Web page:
A concern of researchers is whether EI is a theory of personality, a form of intelligence, or a combination of both. Many studies consider EI to be a personal factor associated with competence. (Spence, Oades, and Caputi 2004) But most researchers consider EI as an emotional awareness of oneself and others, in addition to professional efficiency and emotional management. According to Dulewicz and Higgs, EI is considered a capacity at the ontological level including personal and social competence, (Dulewicz and Higgs 2000) which promotes a positive state of mind despite environmental demands, (Cummings, Hayduk, and Estabrooks 2005) and which helps to solve problems related to both emotional and cognitive abilities. (Ciarrochi, Dean, and Anderson 2002) It is also considered that EI has an inherent potential to be further developed and refined through reflection, thus promoting emotional and intellectual growth. (Caruso, Mayer, and Salovey 2002) Spence sees emotional intelligence from a public health perspective as an adaptive ability that promotes well-being. (Spence, Oades, and Caputi 2004)

The EI critique addresses the limitations of empirical research and unsubstantiated generalizations, (Fineman 2004) considering that ontological and epistemological assumptions determine the research methodologies. (Monti and Tingen 1999) It is now considered that the only way that “emotions” can be identified is through measurements and quantifications related to the methods of descriptive and statistical analysis, using different methods of self-reporting and psychometric measurements. (Fineman 2004) Recommendations have been made regarding the application of qualitative approaches in future research within EI. (Sue-Chan and Latham 2004)

Effective and creative manipulation of emotions is a gateway to a type of self-knowledge that leads to the freedom to be authentic in oneself at any given time. (Hammer and 常二 1999) In this context, an essential question is whether the EI phenomenon can more clearly articulate humanist existentialism in relation to the healthcare discipline. (Dulewicz and Higgs 2000)

Emotional intelligence is considered an ability at the ontological level, important for promoting positive moods independent of the environment. (Cummings, Hayduk, and Estabrooks 2005) Cummings’s work places perception and cognition in the context of adaptive human endeavors to effect change in oneself and in one’s own environment. (Dai and Sternberg 2004) According to Dulewicz and Higgs, future epistemological studies of EI will approach EI conceptualization as a starting point for theoretical development, philosophical support structures for different conceptualizations of EI for methodological and theoretical purposes, and EI in the context of developing professional knowledge. (Dulewicz and Higgs 2000) EI is a human state that encompasses a priori potentialities, updated as emotional experiences.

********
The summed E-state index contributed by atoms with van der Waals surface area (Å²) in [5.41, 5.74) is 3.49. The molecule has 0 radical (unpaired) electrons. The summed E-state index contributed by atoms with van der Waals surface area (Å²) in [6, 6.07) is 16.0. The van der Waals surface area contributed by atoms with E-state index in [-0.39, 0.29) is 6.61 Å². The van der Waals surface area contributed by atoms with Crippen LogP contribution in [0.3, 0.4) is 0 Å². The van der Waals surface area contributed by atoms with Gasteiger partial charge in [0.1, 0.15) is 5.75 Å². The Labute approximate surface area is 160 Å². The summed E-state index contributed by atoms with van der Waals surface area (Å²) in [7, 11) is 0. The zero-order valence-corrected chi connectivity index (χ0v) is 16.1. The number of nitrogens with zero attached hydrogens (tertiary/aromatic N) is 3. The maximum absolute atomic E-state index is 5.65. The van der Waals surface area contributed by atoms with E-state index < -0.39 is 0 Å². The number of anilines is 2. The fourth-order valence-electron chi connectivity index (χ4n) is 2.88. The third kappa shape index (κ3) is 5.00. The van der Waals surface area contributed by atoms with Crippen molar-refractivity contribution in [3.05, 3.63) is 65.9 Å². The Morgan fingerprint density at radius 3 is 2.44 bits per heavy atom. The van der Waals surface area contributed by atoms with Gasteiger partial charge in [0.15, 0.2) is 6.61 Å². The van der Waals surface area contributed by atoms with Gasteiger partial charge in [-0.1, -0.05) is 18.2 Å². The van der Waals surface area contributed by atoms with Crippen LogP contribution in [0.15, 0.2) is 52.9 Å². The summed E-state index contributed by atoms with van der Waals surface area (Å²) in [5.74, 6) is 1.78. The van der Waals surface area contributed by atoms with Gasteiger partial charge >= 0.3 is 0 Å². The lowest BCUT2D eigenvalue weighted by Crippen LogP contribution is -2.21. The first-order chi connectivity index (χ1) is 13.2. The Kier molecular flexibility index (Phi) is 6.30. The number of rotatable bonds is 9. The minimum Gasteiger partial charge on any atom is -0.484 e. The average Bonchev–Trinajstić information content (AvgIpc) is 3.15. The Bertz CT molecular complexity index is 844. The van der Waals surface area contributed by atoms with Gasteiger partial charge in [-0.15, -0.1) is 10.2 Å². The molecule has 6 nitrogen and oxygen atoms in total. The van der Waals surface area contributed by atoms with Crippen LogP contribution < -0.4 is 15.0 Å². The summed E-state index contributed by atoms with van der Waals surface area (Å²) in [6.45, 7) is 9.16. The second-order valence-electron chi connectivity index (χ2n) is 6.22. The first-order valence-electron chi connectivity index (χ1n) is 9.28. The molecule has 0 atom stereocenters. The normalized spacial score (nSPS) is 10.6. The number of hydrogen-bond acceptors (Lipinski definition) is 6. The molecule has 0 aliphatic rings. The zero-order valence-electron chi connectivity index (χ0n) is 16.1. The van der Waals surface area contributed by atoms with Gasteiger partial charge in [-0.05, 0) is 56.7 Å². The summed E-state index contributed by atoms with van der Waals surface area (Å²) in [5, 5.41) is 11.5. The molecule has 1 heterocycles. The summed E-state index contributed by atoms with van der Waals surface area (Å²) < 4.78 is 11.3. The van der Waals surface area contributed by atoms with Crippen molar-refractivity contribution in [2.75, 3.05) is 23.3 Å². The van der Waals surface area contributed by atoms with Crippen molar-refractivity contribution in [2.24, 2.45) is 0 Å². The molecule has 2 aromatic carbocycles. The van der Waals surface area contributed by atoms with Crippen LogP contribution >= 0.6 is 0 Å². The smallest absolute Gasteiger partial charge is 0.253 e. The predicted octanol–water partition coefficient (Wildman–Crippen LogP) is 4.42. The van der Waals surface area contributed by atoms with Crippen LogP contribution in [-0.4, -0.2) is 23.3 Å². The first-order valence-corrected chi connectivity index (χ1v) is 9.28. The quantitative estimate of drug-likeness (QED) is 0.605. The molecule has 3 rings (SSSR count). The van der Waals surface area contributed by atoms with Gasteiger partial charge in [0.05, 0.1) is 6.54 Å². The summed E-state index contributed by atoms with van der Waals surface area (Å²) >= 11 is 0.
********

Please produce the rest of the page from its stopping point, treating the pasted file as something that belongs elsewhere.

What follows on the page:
Wisdom is the ability to think and act using knowledge, experience, understanding, common sense and intuition. It is associated with attributes such as judgment, emotions (Grossmann 2017) and virtues. (Staudinger and Glück 2011) (Walsh 2015) In this regard, empirical scientists have begun to focus on the role of emotions in wisdom, (Kunzmann and Glück 2019) agreeing that emotions are essential for the efficient management of complex situations that demand. wisdom. An important finding relates to the positive relationship between the diversity of emotional experience and wise reasoning, independent of emotional intensity. (Grossmann, Oakes, and Santos 2019)

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Nicolae Sfetcu
Email: nicolae@sfetcu.com

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Sfetcu, Nicolae, ” Philosophy of Emotional Intelligence “, SetThings (February 1, 2020), URL = https://www.setthings.com/en/philosophy-of-emotional-intelligence/

  1. […] A concept adjacent to emotional intelligence, apatheia, often incompletely translated by apathy and incorrectly by indifference, was considered by the Stoics as a state of mind not disturbed by passions, being seen as a quality that characterized the philosophical wisdom. … Read More […]